I don't understand why everyone is opposed to the buy-out. I would rather move back north of the interstate and see them build some type of levee instead of having to go through what we have in hte past few weeks. My house flooded twice becasue of the storms and I am a little aggravated that we can't even get some type of help like Louisiana is getting. So yes I would sell out so I could move and not have to worry about all my stuff getting ruined. I just got a pool installed about two months ago and it is destroyed because of the flooding and my insurance refuses to cover it even after my agent said it was covered. This is enough. I would rather know i am safe from flooding than to whine about giving up my land. You can always find something else.

Ana Maria said...

You know, Key West recently went through hell and isn't it funny how no one has ever mentioned buying out those folks? Why do you think that is? More to the point, why is that the Bush Administration targeted the hometown of Congressman Gene Taylor, the man who has single-handedly taken on Big Insurance and exposed the property insurance scam that deliberately failed to pay on the property damage that Katrina's hurricane winds caused. Rather Snake Farm, AllSnake, and the other big companies simply pretended that the flood waters that came on land some 3-4 hours AFTER the 100+ mile an hour winds had battered us some how were the cause of the damage.

Isn't it peculiar that little ol' Bay St. Louis is plucked out of the numerous towns and cities that could be in a hurricane's path, that out of any stretching from Key West, Florida, to Galveston, Texas, that it is Taylor's home town that is the target?

Do I think that the decision to float the idea of a buy out of Taylor's home town was a cynister political manuever? Yes, I most certainly do.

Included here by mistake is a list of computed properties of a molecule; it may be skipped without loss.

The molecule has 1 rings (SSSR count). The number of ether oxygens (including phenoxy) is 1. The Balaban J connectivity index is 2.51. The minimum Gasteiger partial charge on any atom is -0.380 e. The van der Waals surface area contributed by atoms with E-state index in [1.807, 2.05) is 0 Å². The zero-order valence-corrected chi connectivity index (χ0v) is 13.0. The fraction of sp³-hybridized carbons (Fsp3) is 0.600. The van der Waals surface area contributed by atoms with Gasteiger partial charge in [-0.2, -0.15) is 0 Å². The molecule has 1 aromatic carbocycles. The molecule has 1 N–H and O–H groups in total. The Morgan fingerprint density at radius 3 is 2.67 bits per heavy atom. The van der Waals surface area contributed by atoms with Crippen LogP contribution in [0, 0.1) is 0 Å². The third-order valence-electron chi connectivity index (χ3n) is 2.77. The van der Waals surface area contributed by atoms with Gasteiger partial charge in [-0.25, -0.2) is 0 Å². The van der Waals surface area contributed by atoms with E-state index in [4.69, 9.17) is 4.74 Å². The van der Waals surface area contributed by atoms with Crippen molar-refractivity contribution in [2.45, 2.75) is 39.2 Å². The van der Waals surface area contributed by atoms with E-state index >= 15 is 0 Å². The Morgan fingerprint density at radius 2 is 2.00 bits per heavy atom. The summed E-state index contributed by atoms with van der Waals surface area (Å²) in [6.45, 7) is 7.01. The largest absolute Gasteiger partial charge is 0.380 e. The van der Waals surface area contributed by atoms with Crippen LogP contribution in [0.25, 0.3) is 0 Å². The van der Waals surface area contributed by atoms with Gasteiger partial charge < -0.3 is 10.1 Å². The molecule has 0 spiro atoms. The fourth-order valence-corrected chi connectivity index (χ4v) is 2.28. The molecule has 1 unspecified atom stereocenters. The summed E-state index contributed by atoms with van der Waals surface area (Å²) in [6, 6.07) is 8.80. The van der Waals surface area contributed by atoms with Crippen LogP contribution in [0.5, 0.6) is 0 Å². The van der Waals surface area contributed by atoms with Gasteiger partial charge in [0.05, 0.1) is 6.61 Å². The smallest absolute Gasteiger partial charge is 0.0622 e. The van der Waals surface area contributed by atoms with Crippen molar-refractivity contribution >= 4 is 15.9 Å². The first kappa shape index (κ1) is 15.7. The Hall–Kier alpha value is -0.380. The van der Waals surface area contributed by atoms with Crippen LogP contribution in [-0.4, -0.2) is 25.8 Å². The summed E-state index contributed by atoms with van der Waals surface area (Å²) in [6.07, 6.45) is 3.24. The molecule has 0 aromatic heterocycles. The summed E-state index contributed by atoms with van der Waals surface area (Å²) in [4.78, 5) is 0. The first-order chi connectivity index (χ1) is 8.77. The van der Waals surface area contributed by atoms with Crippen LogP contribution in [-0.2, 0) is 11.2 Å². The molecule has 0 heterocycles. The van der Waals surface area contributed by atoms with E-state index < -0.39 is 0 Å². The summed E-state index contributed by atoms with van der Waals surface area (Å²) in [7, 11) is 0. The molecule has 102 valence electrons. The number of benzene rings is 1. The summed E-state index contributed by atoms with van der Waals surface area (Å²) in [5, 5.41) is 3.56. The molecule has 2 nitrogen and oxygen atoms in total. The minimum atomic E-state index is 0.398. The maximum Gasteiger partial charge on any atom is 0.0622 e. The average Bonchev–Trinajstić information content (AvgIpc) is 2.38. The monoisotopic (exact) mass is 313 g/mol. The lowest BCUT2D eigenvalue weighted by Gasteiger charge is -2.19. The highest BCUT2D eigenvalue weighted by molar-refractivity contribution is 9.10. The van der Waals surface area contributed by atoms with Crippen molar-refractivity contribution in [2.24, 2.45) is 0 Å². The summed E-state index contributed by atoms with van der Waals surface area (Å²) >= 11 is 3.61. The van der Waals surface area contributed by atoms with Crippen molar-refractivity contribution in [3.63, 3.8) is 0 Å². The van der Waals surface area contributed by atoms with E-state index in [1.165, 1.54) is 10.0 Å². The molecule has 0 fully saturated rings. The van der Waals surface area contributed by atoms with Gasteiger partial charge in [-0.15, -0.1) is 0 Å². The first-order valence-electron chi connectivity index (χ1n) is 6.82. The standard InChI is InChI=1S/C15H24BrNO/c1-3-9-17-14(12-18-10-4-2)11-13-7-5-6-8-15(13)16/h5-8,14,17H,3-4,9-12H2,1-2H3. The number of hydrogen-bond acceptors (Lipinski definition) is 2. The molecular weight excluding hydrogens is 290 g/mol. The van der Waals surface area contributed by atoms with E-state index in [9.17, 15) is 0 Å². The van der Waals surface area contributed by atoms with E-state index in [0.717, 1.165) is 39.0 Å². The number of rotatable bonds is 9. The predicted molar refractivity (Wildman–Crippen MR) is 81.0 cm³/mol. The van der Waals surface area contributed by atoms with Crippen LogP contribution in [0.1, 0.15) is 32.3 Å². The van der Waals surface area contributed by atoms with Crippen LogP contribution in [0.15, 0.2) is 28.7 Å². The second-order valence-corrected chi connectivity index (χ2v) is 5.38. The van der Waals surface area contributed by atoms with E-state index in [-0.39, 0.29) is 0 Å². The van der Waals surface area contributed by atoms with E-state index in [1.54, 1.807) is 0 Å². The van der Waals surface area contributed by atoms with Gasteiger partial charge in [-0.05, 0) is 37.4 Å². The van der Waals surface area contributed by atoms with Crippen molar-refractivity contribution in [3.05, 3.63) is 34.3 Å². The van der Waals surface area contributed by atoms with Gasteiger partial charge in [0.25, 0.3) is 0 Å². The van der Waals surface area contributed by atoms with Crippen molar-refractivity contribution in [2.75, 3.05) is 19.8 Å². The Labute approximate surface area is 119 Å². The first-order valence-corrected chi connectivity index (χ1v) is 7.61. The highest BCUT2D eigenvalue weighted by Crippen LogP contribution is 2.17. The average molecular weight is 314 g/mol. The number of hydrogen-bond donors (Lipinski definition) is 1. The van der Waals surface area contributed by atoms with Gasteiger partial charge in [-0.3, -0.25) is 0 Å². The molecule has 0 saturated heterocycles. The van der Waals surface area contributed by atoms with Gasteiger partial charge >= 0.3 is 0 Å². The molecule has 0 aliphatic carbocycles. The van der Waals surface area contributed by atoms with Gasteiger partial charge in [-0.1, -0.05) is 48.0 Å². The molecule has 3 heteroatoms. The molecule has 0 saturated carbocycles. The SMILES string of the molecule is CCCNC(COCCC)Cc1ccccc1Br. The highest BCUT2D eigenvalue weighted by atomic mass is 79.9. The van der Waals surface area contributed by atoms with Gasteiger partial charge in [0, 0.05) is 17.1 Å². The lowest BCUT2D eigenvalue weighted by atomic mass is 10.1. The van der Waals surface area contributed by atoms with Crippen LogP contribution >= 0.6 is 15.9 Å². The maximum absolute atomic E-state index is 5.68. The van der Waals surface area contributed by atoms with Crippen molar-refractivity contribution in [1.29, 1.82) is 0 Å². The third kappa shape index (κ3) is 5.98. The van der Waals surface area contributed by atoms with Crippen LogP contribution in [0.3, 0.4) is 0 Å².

There hasn't been any such talk of late and that is, precisely, because the point of floating the buy out proposal was to stir the pot and have folks like you and me scrambling to figure out what the proposal would mean and determine whether we are for or against any or all of it.

The truth, though, is that the proposal was a purposeful political ploy to distract us from what so many of us have come to know in the harshest of terms.

We need ONE policy to cover both wind and water. Just think what that would have done for us here after Katrina. As you know, we can drive from Bay St. Louis across the Bay Bridge and go through Pass Christian, Long Beach, and Gulfport, to Biloxi and beyond and see miles and miles of baron land to the left of us, land that before Katrina had been filled with homes and apartments and stores. Today, three years later? Not the case.

If we all had had ONE policy for both water and wind, none of us would have had to squabble with our insurance carriers. Wouldn't have mattered whether the wind got our property or the water or both or one before the other or whathaveyou. Nope. Everyone would have all gotten checks within a very short time. Boom time, baby!

Businesses would have rebuilt quickly. Homes? Up and built. Rental? Built and rented. And not a peep from Bush's batalion of bureaucrats suggesting that the federal government ought to buy us out.

Alas, our private insurance industry bailed out of the flood policy business back in the 1960s. Homeowners and business owners cried out for help. The Federal Government heard their cry and began a subsidized flood insurance program. Here we are some 40 years later and voila! The private insurance companies are again bailing out of the wind insurance businesses . . . only they are often merely deliberately failing to pay up on wind damage caused to coastal properties while keeping our premiums.

Anyway, the point is that the buy out was a political ploy and was never intended to come to fruition. It's intent was to get some innocent and wonderful Americans like yourself interested in the idea while ticking off others of us and messing with ALL of us so that the White House could help to derail our district's plea for property insurance reform which all of us need and need now.

Believe me, the exhaustion of not only going through any of these storms is horrific. But also going through Mother Nature's storms knowing full well that we'll have to face down the farce that is Big Insurance creates an exponential emotional exhaustion on all of us living South of I-10.

Thank you for your comment Zanadoo!

- am